DOMESTIC violence has taken a big hit, in Nigeria, in recent times.
Various non-governmental organizations have accessed funds both locally and internationally with which they are working pro-bono, as well as looking after victims of the scourge and their children.
Various state governments have passed laws against domestic violence, including Lagos, where one out of six Nigerians live. Like other laws in the country, application, rather than the existence of the law, is usually the aspect that constitutes issues. Confidence in existing regulations is therefore low, with the law enforcement fingered as standing between victims and the course of justice.
Course of justice
That is the reason why every battered woman in Nigeria (Statistics say there are one out of four) hailed the conviction of Mr. Akolade Arowolo, who has become an icon for the abusive Nigerian man.
The story of the Arowolos elicited drama from the very first instant it hit the airwaves: They were young, they were married, they were religious (Pentecostal Christians), they were middle class and they were educated. They were, as it were, Mr. and Mrs. Jones- they could have been anyone. The story was of a narcissistic predator masquerading as husband, father and church worker who secretly often indulged in extramarital affairs and less secretly, regularly gave his wife a spanking.
Her reaction was classic. She accepted her abuse stoically, desperate to live a regular life even when the circumstances of her home life were hardly regular. She faced her job squarely and lied if and when she was confronted with the evidence of her abuse.
Their marriage, even before disaster struck, had become public domain within their existing spheres. There were public confrontations and private heartbreaks. Friends, neighbours, church elders, family had been given good cause to intervene in issues that ought otherwise to be private.
They became desensitized; anaesthetized. She became, any longer, not another human being with flesh covering her bones and blood coursing through her veins, not an individual who can feel physical and emotional pain but the hapless spouse of an inverterate bully who got what was coming to her. .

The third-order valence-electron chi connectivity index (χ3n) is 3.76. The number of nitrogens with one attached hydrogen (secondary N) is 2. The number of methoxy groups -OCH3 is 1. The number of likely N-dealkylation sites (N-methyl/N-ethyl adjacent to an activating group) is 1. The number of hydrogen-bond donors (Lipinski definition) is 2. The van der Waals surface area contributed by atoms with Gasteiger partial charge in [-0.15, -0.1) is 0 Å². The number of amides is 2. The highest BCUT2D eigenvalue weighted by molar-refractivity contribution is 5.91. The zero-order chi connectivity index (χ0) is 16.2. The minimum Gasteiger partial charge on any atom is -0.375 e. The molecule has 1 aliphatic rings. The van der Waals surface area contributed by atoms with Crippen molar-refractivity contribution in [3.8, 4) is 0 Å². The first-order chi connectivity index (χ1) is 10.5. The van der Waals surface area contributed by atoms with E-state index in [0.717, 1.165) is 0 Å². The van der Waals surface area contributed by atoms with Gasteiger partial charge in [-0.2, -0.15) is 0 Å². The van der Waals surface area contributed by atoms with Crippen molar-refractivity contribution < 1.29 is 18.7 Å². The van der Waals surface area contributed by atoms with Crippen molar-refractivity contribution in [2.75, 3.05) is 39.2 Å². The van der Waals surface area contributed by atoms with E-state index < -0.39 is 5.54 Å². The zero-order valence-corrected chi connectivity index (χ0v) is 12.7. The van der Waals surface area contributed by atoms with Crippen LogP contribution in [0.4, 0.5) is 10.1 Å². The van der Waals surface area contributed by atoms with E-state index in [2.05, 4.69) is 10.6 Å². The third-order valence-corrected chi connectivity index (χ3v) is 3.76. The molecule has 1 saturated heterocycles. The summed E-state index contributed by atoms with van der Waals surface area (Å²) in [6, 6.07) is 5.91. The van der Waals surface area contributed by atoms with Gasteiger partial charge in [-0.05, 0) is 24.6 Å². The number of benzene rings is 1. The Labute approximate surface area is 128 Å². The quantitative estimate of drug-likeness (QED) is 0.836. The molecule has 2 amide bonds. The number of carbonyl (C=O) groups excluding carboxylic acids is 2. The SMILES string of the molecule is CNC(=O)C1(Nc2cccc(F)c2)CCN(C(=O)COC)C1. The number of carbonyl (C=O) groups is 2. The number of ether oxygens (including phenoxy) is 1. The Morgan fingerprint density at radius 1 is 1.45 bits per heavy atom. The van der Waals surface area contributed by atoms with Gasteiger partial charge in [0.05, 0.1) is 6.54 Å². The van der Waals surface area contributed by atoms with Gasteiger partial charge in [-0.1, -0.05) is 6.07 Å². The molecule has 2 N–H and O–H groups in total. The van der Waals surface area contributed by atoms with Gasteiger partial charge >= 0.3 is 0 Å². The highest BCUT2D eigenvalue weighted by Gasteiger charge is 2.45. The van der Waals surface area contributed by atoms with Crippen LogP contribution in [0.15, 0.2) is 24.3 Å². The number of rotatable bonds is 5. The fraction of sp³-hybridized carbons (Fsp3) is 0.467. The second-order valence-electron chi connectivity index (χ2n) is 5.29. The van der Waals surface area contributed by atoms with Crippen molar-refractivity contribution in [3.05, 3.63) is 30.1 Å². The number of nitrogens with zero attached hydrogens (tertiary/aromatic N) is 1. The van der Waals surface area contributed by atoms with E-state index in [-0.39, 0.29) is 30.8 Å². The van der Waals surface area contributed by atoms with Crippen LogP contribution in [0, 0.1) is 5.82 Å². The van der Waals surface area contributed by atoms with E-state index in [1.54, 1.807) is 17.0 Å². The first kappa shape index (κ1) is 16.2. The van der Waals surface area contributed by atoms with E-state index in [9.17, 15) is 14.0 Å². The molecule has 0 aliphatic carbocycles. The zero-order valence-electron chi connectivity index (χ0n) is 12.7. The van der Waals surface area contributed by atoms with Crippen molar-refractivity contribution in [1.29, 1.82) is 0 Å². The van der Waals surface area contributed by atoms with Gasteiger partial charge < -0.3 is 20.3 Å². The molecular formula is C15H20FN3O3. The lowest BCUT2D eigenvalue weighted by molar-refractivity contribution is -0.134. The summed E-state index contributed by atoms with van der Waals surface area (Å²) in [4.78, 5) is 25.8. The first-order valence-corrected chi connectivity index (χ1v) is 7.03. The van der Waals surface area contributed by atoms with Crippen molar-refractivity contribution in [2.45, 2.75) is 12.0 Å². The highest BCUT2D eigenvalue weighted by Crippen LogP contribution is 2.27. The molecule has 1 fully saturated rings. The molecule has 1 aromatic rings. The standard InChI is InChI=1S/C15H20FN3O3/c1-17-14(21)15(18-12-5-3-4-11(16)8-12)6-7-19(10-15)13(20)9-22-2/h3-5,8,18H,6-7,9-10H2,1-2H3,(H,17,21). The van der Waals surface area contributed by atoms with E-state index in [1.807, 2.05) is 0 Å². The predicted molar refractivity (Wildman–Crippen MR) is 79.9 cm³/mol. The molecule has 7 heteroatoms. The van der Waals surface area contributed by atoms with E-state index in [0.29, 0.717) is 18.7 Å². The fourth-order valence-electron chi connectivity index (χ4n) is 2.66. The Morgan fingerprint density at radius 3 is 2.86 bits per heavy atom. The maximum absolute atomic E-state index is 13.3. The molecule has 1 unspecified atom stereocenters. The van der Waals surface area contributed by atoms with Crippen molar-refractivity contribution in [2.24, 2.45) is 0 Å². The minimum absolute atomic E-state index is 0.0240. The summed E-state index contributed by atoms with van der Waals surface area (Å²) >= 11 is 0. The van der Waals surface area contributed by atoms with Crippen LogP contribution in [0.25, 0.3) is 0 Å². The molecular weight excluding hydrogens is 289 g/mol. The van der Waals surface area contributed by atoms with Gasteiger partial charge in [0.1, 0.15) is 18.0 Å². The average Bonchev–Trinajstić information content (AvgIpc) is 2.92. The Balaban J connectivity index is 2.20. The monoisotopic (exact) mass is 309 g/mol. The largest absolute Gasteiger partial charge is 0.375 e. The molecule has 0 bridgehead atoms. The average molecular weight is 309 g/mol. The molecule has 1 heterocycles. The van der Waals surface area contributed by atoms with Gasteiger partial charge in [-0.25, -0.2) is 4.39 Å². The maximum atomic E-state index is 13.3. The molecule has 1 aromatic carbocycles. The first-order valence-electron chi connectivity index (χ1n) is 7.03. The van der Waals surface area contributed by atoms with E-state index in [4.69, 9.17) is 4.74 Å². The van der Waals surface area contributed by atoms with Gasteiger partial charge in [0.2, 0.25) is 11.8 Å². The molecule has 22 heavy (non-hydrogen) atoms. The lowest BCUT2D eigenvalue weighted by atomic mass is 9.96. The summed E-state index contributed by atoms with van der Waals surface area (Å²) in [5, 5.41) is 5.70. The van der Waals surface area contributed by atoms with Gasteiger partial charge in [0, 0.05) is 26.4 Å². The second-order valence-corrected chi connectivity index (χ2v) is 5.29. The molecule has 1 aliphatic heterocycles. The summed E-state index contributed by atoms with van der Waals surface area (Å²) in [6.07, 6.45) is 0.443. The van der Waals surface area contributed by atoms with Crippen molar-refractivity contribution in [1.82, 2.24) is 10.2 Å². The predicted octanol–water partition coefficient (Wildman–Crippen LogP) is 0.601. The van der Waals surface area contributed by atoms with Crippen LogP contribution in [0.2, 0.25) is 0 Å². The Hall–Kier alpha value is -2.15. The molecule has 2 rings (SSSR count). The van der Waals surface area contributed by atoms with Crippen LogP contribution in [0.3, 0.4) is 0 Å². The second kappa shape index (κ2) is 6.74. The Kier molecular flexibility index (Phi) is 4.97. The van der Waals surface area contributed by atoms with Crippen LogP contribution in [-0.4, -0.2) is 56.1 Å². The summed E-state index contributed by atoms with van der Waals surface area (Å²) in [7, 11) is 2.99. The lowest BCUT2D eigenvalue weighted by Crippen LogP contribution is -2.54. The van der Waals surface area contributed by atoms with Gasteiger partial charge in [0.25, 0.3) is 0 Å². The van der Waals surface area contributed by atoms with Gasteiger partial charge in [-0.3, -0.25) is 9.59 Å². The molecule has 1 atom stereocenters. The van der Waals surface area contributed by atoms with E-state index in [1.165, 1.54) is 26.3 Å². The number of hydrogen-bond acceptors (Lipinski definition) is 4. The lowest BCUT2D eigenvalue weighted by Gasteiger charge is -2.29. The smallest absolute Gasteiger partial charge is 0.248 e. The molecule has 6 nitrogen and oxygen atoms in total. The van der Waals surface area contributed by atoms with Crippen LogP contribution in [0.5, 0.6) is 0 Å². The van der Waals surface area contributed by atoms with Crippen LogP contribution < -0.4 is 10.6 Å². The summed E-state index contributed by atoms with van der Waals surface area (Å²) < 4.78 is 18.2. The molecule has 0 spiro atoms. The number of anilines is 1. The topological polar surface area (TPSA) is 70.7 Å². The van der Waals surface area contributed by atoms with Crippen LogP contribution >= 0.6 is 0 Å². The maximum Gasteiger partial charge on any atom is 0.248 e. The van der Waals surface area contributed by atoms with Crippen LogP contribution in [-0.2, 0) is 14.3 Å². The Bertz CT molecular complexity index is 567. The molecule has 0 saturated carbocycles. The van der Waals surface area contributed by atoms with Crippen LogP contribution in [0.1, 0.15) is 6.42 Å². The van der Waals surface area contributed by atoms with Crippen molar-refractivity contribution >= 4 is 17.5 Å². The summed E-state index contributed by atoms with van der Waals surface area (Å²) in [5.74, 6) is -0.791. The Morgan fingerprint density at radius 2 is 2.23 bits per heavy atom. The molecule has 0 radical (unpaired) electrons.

When Justice Lateefa Okunnu of Lagos State pronounced the guilty verdict, however, a landmark had finally been reached. Domestic violence is an issue all over the world, including the civilized world, but in a country such as ours where impunity mars most aspects of our national life, no man had ever been convicted of killing his wife, though not for want of trying.
And though reports of domestic killings fill the country’s police stations, they rarely make news. If anything, reports of women killing men in domestic situations are more likely to be newsworthy, and to be torchlighted by law enforcement. Where there is no deterrent, the scourge has thrived.
Late Mrs. Arowolo’s reaction to her own abuse brings to the fore the deep seated social contribution to the impunity of domestic violence. From the social worker who feels unempowered to do the job the law empowers her to do, to the police officer who is reluctant to handcuff an abuser, often because he is himself one.
There are also the co-workers/church members who shy away from reporting clear signs of abuse from fear of being tagged ‘busybodies’. Of course there are always the ‘supportive’ in-laws, who would prefer their ‘son’ to be ‘the man’and in charge of his business, no matter whose lips are busted, as it were.
Convicting one man is not good enough. We cannot afford, as a nation, to apply to the Arowolo affair our infamous short memory. It is important for every domestic abuser to, upon raising his hand to do some damage, remember that there will be consequence. Attaining other similar convictions will set the ball rolling in this direction.
It is not surprising that the Arowolo case became all but political as it progressed. The parents of the victim as well as the rest of her family was interested not only in seeing the case to a logical conclusion but also in seeing justice done, which in this case they believed to be a conviction of the accused. Numerous NGO’s and government itself also wanted to see justice done. A conviction was all too easy.
Far too easy, particularly as the circumstances of the homicide was extremely complex, and difficult to prove beyond reasonable doubt. The observer comes away with a sneaky feeling that the conviction was achieved not on technical but on political and emotional grounds.
This presents easy grounds for a successful appeal, which is what is likely to happen. But it is early days yet. Still it is crucial for systems to develop for the proper execution of domestic violence cases, even before they result in fatality.